Back in the day European settlers liked us because of the micro climate and our rich soil. I have always admired the French and their way of life. If I had the money I would be in France attending cooking school right now. That is my lifelong dream (thank you Audrey Hepburn). In many European cities if you want bread, you wait in line either at the beginning of the day, or at the end. You go to the market everyday for your ingredients. There are no Wal-Marts or Super Targets. You eat what is in season and is available in your area. We are told that food should be cheap. but who's telling us this? The fast food industry! Dollar Menus and the 99 cent aisle in the grocer. We spend less on food in America that any other country in the world. Cheap food is our inalienable right, right? We are creatures of convenience. There are roughly 17,000 new foods introduced each year. As if we need any more versions of cheese poofs in our pantry!!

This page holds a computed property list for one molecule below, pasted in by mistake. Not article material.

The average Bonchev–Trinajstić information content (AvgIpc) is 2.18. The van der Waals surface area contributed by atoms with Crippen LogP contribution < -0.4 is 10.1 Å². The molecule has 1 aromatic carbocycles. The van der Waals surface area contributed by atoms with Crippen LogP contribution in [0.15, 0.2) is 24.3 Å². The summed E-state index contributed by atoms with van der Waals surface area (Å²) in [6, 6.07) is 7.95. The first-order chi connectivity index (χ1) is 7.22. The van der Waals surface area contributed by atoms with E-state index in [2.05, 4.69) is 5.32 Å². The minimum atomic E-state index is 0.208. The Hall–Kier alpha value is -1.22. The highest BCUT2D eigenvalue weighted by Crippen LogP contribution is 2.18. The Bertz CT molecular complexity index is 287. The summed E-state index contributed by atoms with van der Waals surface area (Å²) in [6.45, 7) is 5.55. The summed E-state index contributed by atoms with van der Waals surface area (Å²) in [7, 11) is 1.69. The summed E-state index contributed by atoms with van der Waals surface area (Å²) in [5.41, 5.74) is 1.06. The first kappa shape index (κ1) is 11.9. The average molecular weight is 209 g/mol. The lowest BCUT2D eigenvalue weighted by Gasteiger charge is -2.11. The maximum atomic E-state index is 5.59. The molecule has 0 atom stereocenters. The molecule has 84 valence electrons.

With the growth of local farmers' markets, an alternative food system is being established. People are returning to the pleasures of seasonal eating- the way our grandparents ate. These markets are providing work for young farmers, proving that you can still make a living from our land. I went to the farmers' market this weekend and I had so much fun. There was a sweet little old farmer man who handpicked my vegetables for me and explained to me what was in season and what was actually grown locally. These people at the market are passionate about food. They want to help us buy the best local produce available. Go to your local market, ask what's in season, and learn from your neighborhood farmers.